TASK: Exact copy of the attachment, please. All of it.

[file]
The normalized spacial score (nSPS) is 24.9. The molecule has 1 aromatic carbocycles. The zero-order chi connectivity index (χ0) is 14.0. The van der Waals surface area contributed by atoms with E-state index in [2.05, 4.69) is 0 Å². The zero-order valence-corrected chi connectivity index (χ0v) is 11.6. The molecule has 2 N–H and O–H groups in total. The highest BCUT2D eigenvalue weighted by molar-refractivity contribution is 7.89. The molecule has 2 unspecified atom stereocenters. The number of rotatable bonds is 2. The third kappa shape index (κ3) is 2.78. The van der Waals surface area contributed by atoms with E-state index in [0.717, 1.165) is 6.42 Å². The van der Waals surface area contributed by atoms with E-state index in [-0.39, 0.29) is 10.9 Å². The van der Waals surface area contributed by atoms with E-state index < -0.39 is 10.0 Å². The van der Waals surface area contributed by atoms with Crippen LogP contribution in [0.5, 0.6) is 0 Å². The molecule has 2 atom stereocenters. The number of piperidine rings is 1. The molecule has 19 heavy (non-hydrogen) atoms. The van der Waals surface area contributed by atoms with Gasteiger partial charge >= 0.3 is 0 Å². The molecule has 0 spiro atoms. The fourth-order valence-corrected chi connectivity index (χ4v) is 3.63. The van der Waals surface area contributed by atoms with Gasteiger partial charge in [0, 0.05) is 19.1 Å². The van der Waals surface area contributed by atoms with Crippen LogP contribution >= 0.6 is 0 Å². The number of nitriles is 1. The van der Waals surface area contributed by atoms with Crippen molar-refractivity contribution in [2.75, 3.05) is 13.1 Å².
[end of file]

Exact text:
The normalized spacial score (nSPS) is 24.9. The molecule has 1 aromatic carbocycles. The zero-order chi connectivity index (χ0) is 14.0. The van der Waals surface area contributed by atoms with E-state index in [2.05, 4.69) is 0 Å². The zero-order valence-corrected chi connectivity index (χ0v) is 11.6. The molecule has 2 N–H and O–H groups in total. The highest BCUT2D eigenvalue weighted by molar-refractivity contribution is 7.89. The molecule has 2 unspecified atom stereocenters. The number of rotatable bonds is 2. The third kappa shape index (κ3) is 2.78. The van der Waals surface area contributed by atoms with E-state index in [0.717, 1.165) is 6.42 Å². The van der Waals surface area contributed by atoms with E-state index in [-0.39, 0.29) is 10.9 Å². The van der Waals surface area contributed by atoms with E-state index < -0.39 is 10.0 Å². The van der Waals surface area contributed by atoms with Crippen LogP contribution in [0.5, 0.6) is 0 Å². The molecule has 2 atom stereocenters. The number of piperidine rings is 1. The molecule has 19 heavy (non-hydrogen) atoms. The van der Waals surface area contributed by atoms with Gasteiger partial charge >= 0.3 is 0 Å². The molecule has 0 spiro atoms. The fourth-order valence-corrected chi connectivity index (χ4v) is 3.63. The van der Waals surface area contributed by atoms with Gasteiger partial charge in [0, 0.05) is 19.1 Å². The van der Waals surface area contributed by atoms with Crippen LogP contribution >= 0.6 is 0 Å². The number of nitriles is 1. The van der Waals surface area contributed by atoms with Crippen molar-refractivity contribution in [2.75, 3.05) is 13.1 Å².